370-4 Intensive Management Reduces Genetic Diversity of Dactylis Glomerata in Swiss Permanent Grassland.

See more from this Division: C06 Forage and Grazinglands
See more from this Session: Forage Management, Breeding, and Pathology
Wednesday, October 24, 2012: 2:15 PM
Duke Energy Convention Center, Room 205, Level 2
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Luisa Last1, Beat Boller2, Franco Widmer2 and Roland Kölliker2, (1)Agroscope Reckenholz-Tänikon Research Station ART, Zurich, Switzerland
(2)Agroscope Reckenholz-Tänikon Research Station ART, Zurich, Switzerland
Genetic diversity, i.e. the diversity within species and populations, is an important component of biodiversity which may substantially contribute to the productivity, adaptability and sustainability of grassland ecosystems. Although the importance of grassland habitats as a reservoir of genetic resources is generally recognized, little is known about the effect of environmental factors and agricultural land use on genotypic and phenotypic diversity.

This study aimed to investigate orchard grass (Dactylis glomerata), a perennial forage grass well adapted to a broad range of temperate environments as a model species to (i) assess the effect of management practices and habitat characteristics on genetic diversity, and to (ii) establish a relationship between habitat diversity, species and genetic diversity.

Twenty orchard grass populations were sampled from alpine, permanent grassland habitats, contrasting in respect to organic and conventional farming systems, management intensity and environmental conditions. Genetic diversity was analyzed using 29 simple sequence repeat markers (SSRs) and 11 morpho-physiological traits evaluated in a field experiment.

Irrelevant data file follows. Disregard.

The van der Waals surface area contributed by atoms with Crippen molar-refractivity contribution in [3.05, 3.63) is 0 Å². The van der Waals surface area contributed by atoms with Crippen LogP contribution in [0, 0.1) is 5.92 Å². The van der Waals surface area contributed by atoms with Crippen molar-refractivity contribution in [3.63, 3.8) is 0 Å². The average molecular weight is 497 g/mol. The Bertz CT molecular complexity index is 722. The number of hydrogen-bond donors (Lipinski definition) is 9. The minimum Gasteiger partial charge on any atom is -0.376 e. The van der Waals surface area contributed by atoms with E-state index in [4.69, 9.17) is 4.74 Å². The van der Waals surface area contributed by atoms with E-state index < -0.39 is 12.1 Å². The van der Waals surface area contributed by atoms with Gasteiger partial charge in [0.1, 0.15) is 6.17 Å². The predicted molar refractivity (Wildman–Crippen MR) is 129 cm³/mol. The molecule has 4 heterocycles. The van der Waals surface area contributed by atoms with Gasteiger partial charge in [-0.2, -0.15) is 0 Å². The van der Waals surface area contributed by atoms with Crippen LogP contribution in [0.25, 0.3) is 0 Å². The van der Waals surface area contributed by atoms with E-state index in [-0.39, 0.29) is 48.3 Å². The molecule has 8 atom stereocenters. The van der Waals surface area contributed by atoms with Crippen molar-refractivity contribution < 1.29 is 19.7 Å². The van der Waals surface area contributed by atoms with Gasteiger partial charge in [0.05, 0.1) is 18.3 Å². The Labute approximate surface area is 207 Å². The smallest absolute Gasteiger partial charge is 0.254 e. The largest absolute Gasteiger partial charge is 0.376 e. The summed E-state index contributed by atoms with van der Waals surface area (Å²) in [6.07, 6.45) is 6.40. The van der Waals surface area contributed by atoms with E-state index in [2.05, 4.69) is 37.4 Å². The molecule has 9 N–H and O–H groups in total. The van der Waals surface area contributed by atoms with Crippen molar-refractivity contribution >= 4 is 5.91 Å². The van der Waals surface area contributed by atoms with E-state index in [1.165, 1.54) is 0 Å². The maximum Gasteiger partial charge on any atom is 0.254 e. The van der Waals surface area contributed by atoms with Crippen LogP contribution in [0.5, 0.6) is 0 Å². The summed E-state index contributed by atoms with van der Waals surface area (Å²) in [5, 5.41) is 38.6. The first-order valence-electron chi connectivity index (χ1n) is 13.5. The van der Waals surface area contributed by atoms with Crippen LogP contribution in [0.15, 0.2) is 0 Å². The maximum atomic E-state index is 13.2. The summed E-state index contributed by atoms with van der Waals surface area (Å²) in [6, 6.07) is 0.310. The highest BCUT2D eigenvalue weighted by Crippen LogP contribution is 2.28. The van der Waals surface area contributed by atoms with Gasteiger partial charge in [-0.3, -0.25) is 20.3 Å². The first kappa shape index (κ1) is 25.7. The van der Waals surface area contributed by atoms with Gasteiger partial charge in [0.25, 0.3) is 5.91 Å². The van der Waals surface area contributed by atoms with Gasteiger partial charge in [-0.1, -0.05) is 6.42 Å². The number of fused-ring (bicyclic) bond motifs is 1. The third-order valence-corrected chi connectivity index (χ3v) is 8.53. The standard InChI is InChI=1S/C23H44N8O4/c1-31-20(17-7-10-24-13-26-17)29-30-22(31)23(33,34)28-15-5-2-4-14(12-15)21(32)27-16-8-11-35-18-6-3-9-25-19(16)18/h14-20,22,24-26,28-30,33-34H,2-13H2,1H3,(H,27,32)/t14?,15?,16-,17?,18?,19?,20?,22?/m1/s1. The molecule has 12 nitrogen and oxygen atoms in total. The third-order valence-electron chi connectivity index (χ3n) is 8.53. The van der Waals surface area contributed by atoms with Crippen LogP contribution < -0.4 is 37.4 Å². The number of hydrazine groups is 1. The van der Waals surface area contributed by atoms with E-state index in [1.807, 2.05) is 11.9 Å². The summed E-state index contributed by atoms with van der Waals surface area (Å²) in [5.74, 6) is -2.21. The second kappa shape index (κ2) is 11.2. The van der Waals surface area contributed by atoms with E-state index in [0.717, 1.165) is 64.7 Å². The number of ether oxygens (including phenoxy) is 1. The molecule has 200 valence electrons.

Nei’s unbiased gene diversity (HE) revealed a high genetic diversity (0.50 – 0.55). Most of the genetic variation resided within populations (97.9%). Genetic diversity was significantly influenced by intensification of management resulting in a decrease of genotype diversity within sites (r = -0.50, p = 0.02). Furthermore, phenotype evaluation revealed significant influence of management on Dactylis glomeratapopulations based on selected traits. However, within- and between-population genotypic and phenotypic diversity was neither correlated with faming systems, nor with plant species diversity within and among sites. Habitat characteristics and environmental conditions showed no significant effect.

Facing uncertain climatic changes and an increasing need for sustainable management of resources, the insights gained may be particularly valuable for the in situ conservation of valuable genetic resources of grassland species. Furthermore, they support the improvement and targeted selection of ecotypes for breeding programs.

See more from this Division: C06 Forage and Grazinglands
See more from this Session: Forage Management, Breeding, and Pathology